And fight they do, reducing the Pacific coast to rubble in a titanic tussle of computer-generated sound and fury that should take a large bite out of the UK box office, much like Spielberg’s T-Rex.
THE TWO FACES OF JANUARY (12A)
Like Agatha Christie before her, Patricia Highsmith repeatedly challenged the moral compass of her readers with disturbing psychological thrillers that nudged her characters to the brink of madness.
In her debut novel, Strangers On A Train, she conceived a seemingly perfect murder for every disgruntled husband, which Hitchcock brilliantly adapted for the big screen.
Almost 50 years later, Anthony Minghella tapped into the disturbing sexual undercurrents of her 1955 novel The Talented Mr Ripley for a hauntingly seductively jaunt through Italy that netted five Oscar nominations.
The Two Faces Of January was published almost a decade after Highsmith unleashed her iconic con artist, Tom Ripley, and once again, she indulges in obsession-fuelled skulduggery albeit against a vivid backdrop of sun-baked 1960s Athens.
Hossein Amini’s slow-burning film version conceals its Machiavellian machinations behind an elegant facade of impeccable period costumes and picturesque cinematography.
Yet, while this assured directorial debut is sweeping in scope, the focus of Amini’s lean script is the characters’ strained relationships and notably the frayed bonds of trust between two men, who must rely on each other to escape a hairy predicament of their own making.
The film opens at the Acropolis where American businessman Chester MacFarland (Viggo Mortensen) and younger wife Colette (Kirsten Dunst) cut elegant figures on the steps of the citadel.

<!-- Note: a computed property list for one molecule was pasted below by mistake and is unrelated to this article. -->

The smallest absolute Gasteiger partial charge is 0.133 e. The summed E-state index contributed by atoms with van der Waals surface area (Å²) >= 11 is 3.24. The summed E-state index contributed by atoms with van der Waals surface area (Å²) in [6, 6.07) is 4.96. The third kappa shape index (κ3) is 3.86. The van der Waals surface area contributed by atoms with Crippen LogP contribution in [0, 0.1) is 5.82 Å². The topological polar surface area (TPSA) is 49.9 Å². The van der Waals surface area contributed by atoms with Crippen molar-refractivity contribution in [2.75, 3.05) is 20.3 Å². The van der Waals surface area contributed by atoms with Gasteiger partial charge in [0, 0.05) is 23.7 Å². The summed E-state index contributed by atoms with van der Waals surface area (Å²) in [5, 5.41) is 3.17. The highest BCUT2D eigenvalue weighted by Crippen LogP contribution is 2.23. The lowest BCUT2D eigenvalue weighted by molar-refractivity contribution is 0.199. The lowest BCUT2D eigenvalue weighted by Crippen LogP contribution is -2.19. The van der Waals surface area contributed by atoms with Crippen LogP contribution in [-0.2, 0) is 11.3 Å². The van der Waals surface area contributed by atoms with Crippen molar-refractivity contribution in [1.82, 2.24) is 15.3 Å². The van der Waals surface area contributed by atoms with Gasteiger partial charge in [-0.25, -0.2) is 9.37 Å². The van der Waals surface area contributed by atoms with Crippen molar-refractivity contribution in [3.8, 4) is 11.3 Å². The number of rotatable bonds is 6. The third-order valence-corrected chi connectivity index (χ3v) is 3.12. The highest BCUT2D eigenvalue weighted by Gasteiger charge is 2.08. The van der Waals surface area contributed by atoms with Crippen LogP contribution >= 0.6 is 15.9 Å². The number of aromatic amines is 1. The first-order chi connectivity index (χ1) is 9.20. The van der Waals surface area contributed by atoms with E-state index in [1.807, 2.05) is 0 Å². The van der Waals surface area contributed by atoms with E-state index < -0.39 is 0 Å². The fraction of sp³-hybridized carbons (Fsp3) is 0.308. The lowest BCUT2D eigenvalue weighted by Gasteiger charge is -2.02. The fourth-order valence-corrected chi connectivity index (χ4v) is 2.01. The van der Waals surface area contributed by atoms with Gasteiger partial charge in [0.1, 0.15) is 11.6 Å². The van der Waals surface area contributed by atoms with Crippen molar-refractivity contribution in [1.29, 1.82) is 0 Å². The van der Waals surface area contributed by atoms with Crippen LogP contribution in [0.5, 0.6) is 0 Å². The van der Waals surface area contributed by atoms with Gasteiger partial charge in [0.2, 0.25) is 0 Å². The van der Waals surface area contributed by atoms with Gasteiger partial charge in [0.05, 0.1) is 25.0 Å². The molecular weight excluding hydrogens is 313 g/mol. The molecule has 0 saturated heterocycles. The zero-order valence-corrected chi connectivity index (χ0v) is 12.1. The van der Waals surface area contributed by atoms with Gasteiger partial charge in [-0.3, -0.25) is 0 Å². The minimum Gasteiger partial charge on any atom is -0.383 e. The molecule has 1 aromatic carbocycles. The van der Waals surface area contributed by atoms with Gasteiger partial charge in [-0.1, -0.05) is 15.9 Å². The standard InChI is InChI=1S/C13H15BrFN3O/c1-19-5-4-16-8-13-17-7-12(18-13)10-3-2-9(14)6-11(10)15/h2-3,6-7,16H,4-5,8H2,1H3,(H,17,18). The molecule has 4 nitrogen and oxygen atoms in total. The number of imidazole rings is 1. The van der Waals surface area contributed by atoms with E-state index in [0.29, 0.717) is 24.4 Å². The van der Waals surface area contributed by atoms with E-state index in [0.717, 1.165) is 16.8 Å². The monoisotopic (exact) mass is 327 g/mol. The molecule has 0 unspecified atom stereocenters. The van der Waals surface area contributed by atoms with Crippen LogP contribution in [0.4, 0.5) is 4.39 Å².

Greek-speaking guide Rydal (Oscar Isaac), who scams unsuspecting tourists out of hard-earned drachmas, is drawn to the glamorous couple and he gladly accepts their invitation to dinner.
At the end of the night, as he makes his way home, Rydal discovers Colette has mislaid a possession on the back seat of the taxi so he asks the driver to make a detour to the MacFarlands’ exclusive hotel.
Unexpectedly, Rydal walks in on Chester moving the seemingly unconscious body of a man (David Warshofsky) into another room.
The businessman explains that he was protecting his wife.
Blinded by his infatuation with Colette, Rydal pledges his help and suggests a means to obtain fake passports and escape the country.
As the trio head for the coast, the police give chase.
“We’re joined at the hip,” Chester assures Rydal. “I get caught, I take you down. You get caught, you turn me in.”
Shot on location in Greece and Turkey, The Two Faces Of January nods appreciatively to both Highsmith and Hitchcock, ratcheting up tension as the two men trade verbal blows in order to secure Colette’s divided affections.
Mortensen and Isaac relish these fractious exchanges, creating a twisted father-son dynamic with Oedipal yearnings for Dunst’s third wheel.
Her role feels slightly undernourished but she’s pivotal to the on-screen chicanery and the film’s centrepiece sequence in subterranean gloom.
Because it’s under the comforting cloak of darkness that men’s ugly, true natures are revealed.